Are you ready for the Data Act?

The Regulation on harmonised rules on fair access to and use of data (the “Data Act”) entered into force on 11 January 2024 and will apply from 12 September 2025. The Data Act, in short, imposes rights and obligations on (i) manufacturers of products connected to the Internet of Things and related services (“IoT products”), (ii) parties that process data (also non-personal data) generated by IoT products and their users, and (ii) providers of “data processing services”, such as cloud service providers.

Purpose of the Data Act

More en more data is being generated by humans and machines. This data has a huge value and to unlock the potential of data-driven innovation, the European legislator found it crucial to provide more opportunities for the reuse of data, to allocate rights and obligation in relation to the data and to remove barriers to the development of the European data economy in a way that everyone benefits from these opportunities. 

Data generated by IoT products

The Data Act focusses on all data (personal data and non-personal data) generated by IoT products. Such products may include vehicles, home equipment and consumer goods, medical and health devices or agricultural and industrial machinery. Products that are primarily designed to display or play content, or to record and transmit content, amongst others for the use by an online service, such as personal computers, smart phones and webcams are not covered by the Data Act.

Main obligations

At a verry high level, key aspects of the Data Act include:

  • User rights: The Data Act includes transparency requirements in relation to the data and requirements in relation to the (free of charge) access and portability of data to the user or third parties.
  • B2B Data sharing: The Data Act includes requirements and restrictions regarding sharing of data in a business to business context and the (fairness of) contracting terms to be entered into between data holders and data recipients. This also includes provisions in relation to (i) the compensation that may be agreed for making data available (e.g non-discriminatory and reasonable and informed); (ii) dispute settlement, (iii) security, (iv) addressing deceptive practice or unauthorized use or disclosure of data.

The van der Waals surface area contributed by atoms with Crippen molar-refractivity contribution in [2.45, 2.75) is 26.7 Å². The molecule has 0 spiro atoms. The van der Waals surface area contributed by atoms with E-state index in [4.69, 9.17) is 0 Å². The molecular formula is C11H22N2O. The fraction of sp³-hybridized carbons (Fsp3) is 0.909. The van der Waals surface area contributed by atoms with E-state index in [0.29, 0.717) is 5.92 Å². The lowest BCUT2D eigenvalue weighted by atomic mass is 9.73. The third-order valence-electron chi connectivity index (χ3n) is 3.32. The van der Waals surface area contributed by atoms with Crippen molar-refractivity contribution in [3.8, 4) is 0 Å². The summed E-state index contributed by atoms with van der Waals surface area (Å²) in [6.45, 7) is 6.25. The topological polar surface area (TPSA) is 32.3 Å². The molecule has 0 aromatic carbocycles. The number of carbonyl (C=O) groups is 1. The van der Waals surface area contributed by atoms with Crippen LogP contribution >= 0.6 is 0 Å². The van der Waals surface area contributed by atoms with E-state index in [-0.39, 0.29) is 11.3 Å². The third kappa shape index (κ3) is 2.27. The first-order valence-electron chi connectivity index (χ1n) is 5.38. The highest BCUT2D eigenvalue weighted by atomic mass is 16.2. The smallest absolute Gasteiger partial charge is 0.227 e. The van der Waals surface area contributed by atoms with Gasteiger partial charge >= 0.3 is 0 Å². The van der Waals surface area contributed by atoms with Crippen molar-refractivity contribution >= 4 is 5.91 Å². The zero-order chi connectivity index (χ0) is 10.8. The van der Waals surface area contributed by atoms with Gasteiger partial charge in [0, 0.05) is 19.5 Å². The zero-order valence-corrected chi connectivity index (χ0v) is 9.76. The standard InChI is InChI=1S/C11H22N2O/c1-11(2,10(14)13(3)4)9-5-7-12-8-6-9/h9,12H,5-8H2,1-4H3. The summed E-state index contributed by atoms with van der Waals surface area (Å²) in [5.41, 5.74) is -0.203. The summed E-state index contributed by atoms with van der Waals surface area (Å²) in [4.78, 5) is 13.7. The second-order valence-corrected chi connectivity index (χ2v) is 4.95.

• Data sharing with public bodies: The Data Act includes requirements and restrictions regarding sharing of data with public bodies and certain EU institutions in cases of “exceptional need”.
  • Cloud switching and interoperability: the Data Act includes a range of provisions which aim to facilitate switching between data processing services (such as cloud services), including information obligations and rules regarding termination periods, exit charges, assistance, and transition periods.
  • Data Transfers: The Data Act provides safeguards in relation to international governmental access to and transfers of non-personal data to third countries.
  • Smart contracts: To further support effective data sharing, the Data Act aims for de development of smart contract for standardization of data sharing.

Impact on business model

The Data Act forces companies that offer IoT products to re-think their data business model. For example, with respect to charging users for accessing their data or transfer their data to a third party. Also, it might not be possible anymore to share or use data generated by IoT products for the purposes the company wishes. It is recommended to assess your business model and take all necessary measures to ensure you are ready to comply with the Data Act in September 2025.

Over de auteur(s)

Elze 't Hart | Van Benthem & Keulen
+31 (0)6 42453136
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